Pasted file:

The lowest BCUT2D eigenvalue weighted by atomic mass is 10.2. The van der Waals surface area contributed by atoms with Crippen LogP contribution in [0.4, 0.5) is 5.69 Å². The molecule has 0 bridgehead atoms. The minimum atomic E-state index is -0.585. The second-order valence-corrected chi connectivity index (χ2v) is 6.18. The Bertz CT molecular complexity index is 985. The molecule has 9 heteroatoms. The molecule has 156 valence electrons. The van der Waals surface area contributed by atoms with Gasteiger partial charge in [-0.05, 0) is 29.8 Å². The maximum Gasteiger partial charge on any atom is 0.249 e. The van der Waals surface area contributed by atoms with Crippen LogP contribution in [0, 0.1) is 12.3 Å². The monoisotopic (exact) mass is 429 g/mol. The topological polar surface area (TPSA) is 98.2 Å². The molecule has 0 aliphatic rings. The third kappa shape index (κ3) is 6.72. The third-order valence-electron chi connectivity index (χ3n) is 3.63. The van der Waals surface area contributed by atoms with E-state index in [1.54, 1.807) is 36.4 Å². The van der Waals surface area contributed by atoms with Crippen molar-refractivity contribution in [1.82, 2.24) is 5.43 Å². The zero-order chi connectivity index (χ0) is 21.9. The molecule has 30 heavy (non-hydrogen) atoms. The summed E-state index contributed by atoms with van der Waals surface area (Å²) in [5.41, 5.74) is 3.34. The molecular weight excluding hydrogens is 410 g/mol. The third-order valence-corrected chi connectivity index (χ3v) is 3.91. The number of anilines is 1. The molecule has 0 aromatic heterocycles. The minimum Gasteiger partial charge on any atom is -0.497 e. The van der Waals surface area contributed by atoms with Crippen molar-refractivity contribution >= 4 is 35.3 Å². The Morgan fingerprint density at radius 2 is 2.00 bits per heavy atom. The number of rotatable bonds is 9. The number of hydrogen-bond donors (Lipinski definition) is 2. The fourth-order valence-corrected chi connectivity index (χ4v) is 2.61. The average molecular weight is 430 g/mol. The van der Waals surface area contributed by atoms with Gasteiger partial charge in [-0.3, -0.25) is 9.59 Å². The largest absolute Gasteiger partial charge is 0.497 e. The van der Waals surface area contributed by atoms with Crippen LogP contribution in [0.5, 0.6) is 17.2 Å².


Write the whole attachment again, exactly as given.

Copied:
The lowest BCUT2D eigenvalue weighted by atomic mass is 10.2. The van der Waals surface area contributed by atoms with Crippen LogP contribution in [0.4, 0.5) is 5.69 Å². The molecule has 0 bridgehead atoms. The minimum atomic E-state index is -0.585. The second-order valence-corrected chi connectivity index (χ2v) is 6.18. The Bertz CT molecular complexity index is 985. The molecule has 9 heteroatoms. The molecule has 156 valence electrons. The van der Waals surface area contributed by atoms with Gasteiger partial charge in [-0.05, 0) is 29.8 Å². The maximum Gasteiger partial charge on any atom is 0.249 e. The van der Waals surface area contributed by atoms with Crippen LogP contribution in [0, 0.1) is 12.3 Å². The monoisotopic (exact) mass is 429 g/mol. The topological polar surface area (TPSA) is 98.2 Å². The molecule has 0 aliphatic rings. The third kappa shape index (κ3) is 6.72. The third-order valence-electron chi connectivity index (χ3n) is 3.63. The van der Waals surface area contributed by atoms with E-state index in [1.54, 1.807) is 36.4 Å². The van der Waals surface area contributed by atoms with Crippen molar-refractivity contribution in [1.82, 2.24) is 5.43 Å². The zero-order chi connectivity index (χ0) is 21.9. The molecule has 30 heavy (non-hydrogen) atoms. The summed E-state index contributed by atoms with van der Waals surface area (Å²) in [5.41, 5.74) is 3.34. The molecular weight excluding hydrogens is 410 g/mol. The third-order valence-corrected chi connectivity index (χ3v) is 3.91. The number of anilines is 1. The molecule has 0 aromatic heterocycles. The minimum Gasteiger partial charge on any atom is -0.497 e. The van der Waals surface area contributed by atoms with Crippen molar-refractivity contribution >= 4 is 35.3 Å². The Morgan fingerprint density at radius 2 is 2.00 bits per heavy atom. The number of rotatable bonds is 9. The number of hydrogen-bond donors (Lipinski definition) is 2. The fourth-order valence-corrected chi connectivity index (χ4v) is 2.61. The average molecular weight is 430 g/mol. The van der Waals surface area contributed by atoms with Gasteiger partial charge in [-0.3, -0.25) is 9.59 Å². The largest absolute Gasteiger partial charge is 0.497 e. The van der Waals surface area contributed by atoms with Crippen LogP contribution in [0.5, 0.6) is 17.2 Å².